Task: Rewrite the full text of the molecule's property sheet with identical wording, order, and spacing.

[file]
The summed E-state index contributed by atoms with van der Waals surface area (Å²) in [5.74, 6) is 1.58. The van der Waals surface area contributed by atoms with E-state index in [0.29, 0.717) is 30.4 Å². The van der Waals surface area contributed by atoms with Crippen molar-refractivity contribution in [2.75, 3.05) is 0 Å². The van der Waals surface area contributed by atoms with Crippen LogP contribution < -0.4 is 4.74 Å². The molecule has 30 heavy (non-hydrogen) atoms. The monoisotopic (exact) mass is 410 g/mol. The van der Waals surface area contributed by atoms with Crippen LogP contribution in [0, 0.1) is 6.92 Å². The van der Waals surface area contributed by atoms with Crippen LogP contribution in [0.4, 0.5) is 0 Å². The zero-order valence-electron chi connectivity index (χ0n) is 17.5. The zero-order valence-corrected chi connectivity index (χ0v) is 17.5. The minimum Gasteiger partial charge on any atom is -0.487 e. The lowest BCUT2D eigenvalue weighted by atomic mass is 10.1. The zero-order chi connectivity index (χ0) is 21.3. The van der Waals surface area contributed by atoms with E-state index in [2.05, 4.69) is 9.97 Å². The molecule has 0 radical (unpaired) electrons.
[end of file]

The summed E-state index contributed by atoms with van der Waals surface area (Å²) in [5.74, 6) is 1.58. The van der Waals surface area contributed by atoms with E-state index in [0.29, 0.717) is 30.4 Å². The van der Waals surface area contributed by atoms with Crippen molar-refractivity contribution in [2.75, 3.05) is 0 Å². The van der Waals surface area contributed by atoms with Crippen LogP contribution < -0.4 is 4.74 Å². The molecule has 30 heavy (non-hydrogen) atoms. The monoisotopic (exact) mass is 410 g/mol. The van der Waals surface area contributed by atoms with Crippen LogP contribution in [0, 0.1) is 6.92 Å². The van der Waals surface area contributed by atoms with Crippen LogP contribution in [0.4, 0.5) is 0 Å². The zero-order valence-electron chi connectivity index (χ0n) is 17.5. The zero-order valence-corrected chi connectivity index (χ0v) is 17.5. The minimum Gasteiger partial charge on any atom is -0.487 e. The lowest BCUT2D eigenvalue weighted by atomic mass is 10.1. The zero-order chi connectivity index (χ0) is 21.3. The van der Waals surface area contributed by atoms with E-state index in [2.05, 4.69) is 9.97 Å². The molecule has 0 radical (unpaired) electrons.